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Elliott Carter and Ballet Caravan


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#1 GNicholls

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Posted 03 September 2011 - 11:41 AM

Does anyone have information about Elliott Carter's significant involvement in the early years of Ballet Caravan? Having long admired Carter as a rather cerebral composer I was surprised to learn recently that he was "musical advisor" for the troupe from 1935-1940. Some sources say "music director," which implies "conductor," but I'm not sure he did much conducting. Anyone know?

He composed the score for Pocahontas (1936, 1939), choreographed by Lew Christensen. Some sources mention as well The Ball Room Guide (1937, chor. L. Christensen). Only suite from his last ballet The Minotaur (1947)is still performed occasionally. As musical advisor, he was the link to Copland for Billy the Kid (1938, chor. Eugene Loring), and to Virgil Thompson for The Filling Station (1938, chor. L. Christensen). Exciting times!

Carter is known for the musical device "metric modulation:" an irregular subdivision of the beat in one tempo becomes the main beat in a new tempo. By around 1950 he'd moved from neo-classicism to a complex modernist idiom, and now at the age of 102 he is still composing. His most recent premiere is described here My link. I remember him being interviewed at a New Music Concerts premiere here in Toronto at age 80, looking and sounding not a day over 60. And he had some short works premiered here just last December.

The idea of Carter as a ballet composer and advisor intrigues me and I'd love to learn more about his work.

#2 rg

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Posted 03 September 2011 - 01:15 PM

i have nothing substantive to add here, myself, but have you checked the Duberman biography of Kirstein called THE WORLDS OF LINCOLN KIRSTEIN?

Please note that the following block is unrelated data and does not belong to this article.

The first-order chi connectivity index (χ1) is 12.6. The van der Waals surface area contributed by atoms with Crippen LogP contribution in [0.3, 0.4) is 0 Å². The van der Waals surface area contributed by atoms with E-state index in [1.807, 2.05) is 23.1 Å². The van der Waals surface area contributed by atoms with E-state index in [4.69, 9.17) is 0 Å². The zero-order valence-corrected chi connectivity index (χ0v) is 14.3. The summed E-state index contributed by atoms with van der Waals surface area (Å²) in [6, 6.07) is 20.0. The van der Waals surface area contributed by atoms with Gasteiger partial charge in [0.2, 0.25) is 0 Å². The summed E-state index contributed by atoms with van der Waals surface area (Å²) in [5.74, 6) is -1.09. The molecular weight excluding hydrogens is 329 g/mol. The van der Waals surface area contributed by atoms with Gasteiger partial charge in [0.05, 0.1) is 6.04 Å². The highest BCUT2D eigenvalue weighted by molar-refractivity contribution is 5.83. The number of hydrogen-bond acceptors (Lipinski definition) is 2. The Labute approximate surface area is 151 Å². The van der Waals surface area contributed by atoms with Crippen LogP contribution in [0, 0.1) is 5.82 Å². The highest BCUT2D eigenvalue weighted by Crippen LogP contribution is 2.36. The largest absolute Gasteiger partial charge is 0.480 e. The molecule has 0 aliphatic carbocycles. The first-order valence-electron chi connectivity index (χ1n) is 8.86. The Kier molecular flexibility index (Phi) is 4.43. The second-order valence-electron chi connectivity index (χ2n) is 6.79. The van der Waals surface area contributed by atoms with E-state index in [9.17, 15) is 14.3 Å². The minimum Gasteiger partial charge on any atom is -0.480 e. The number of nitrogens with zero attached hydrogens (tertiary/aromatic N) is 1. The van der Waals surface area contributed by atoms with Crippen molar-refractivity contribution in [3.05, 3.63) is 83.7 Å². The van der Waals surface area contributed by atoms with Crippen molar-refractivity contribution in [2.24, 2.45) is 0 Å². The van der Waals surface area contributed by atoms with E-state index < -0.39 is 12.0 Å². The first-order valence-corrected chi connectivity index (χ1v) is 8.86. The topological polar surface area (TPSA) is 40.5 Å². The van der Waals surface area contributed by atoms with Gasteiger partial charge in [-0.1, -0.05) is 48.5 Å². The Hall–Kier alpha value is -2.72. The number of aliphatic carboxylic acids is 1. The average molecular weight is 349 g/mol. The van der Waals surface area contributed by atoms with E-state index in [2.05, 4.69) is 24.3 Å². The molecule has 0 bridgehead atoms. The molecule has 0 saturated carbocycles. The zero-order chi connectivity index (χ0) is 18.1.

maybe there's some information there.

#3 Quiggin

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Posted 03 September 2011 - 03:11 PM

I too was happy to find the connection between Elliott Carter and ballet when I came across an interview with him in "I remember Balanchine." There Carter talks about often going to reahearsals at the 59th and Madison studios (where he once saw the novelist Celine) and watching Balanchine choreograph. Carter compares Balanchine's onward going continuity with Eisenstein's and says "what was interesting was the process by which these moments came into being and by which they disappeared into other moments" – particularly unique to Balanchine and which he didn't see with other choreographers. Carter thinks that Balanchine's work of 1933, which he saw firsthand, was the most brilliant and experimental of all his work, with the exception of the late Stravinsky ballets, Webern "Episodes,"and "Davidsbundlertanze."

In David Schiff's book on Carter there is an interesting analysis of "Minotaur" which Balanchine was supposed to do and ended up with John Taras – how Carter was composing Stravinsky by hidden means and that it incorporated its melodic shape from an ancient Greek musical fragment.


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